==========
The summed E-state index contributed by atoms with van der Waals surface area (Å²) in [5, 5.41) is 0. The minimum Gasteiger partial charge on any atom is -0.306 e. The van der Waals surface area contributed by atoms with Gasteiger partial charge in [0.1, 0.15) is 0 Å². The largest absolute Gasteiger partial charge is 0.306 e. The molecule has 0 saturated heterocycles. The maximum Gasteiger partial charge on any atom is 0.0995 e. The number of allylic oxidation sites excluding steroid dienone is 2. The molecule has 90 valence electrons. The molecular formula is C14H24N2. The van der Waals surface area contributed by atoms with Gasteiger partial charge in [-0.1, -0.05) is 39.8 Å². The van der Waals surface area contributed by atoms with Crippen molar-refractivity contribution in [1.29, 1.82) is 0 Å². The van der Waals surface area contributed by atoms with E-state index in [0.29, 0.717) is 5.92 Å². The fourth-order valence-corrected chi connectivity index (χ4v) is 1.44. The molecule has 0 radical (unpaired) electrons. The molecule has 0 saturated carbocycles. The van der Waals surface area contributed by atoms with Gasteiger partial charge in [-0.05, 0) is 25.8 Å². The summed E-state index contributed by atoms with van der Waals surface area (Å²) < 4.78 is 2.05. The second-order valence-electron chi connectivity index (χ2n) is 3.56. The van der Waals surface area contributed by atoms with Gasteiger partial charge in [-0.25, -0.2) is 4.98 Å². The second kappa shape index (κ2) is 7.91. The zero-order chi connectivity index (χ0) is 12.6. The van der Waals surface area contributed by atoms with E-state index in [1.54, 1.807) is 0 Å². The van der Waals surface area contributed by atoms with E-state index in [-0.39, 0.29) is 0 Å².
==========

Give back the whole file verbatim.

The summed E-state index contributed by atoms with van der Waals surface area (Å²) in [5, 5.41) is 0. The minimum Gasteiger partial charge on any atom is -0.306 e. The van der Waals surface area contributed by atoms with Gasteiger partial charge in [0.1, 0.15) is 0 Å². The largest absolute Gasteiger partial charge is 0.306 e. The molecule has 0 saturated heterocycles. The maximum Gasteiger partial charge on any atom is 0.0995 e. The number of allylic oxidation sites excluding steroid dienone is 2. The molecule has 90 valence electrons. The molecular formula is C14H24N2. The van der Waals surface area contributed by atoms with Gasteiger partial charge in [-0.1, -0.05) is 39.8 Å². The van der Waals surface area contributed by atoms with Crippen molar-refractivity contribution in [1.29, 1.82) is 0 Å². The van der Waals surface area contributed by atoms with E-state index in [0.29, 0.717) is 5.92 Å². The fourth-order valence-corrected chi connectivity index (χ4v) is 1.44. The molecule has 0 radical (unpaired) electrons. The molecule has 0 saturated carbocycles. The van der Waals surface area contributed by atoms with Gasteiger partial charge in [-0.05, 0) is 25.8 Å². The summed E-state index contributed by atoms with van der Waals surface area (Å²) < 4.78 is 2.05. The second-order valence-electron chi connectivity index (χ2n) is 3.56. The van der Waals surface area contributed by atoms with Gasteiger partial charge in [-0.25, -0.2) is 4.98 Å². The second kappa shape index (κ2) is 7.91. The zero-order chi connectivity index (χ0) is 12.6. The van der Waals surface area contributed by atoms with E-state index in [1.54, 1.807) is 0 Å². The van der Waals surface area contributed by atoms with E-state index in [-0.39, 0.29) is 0 Å².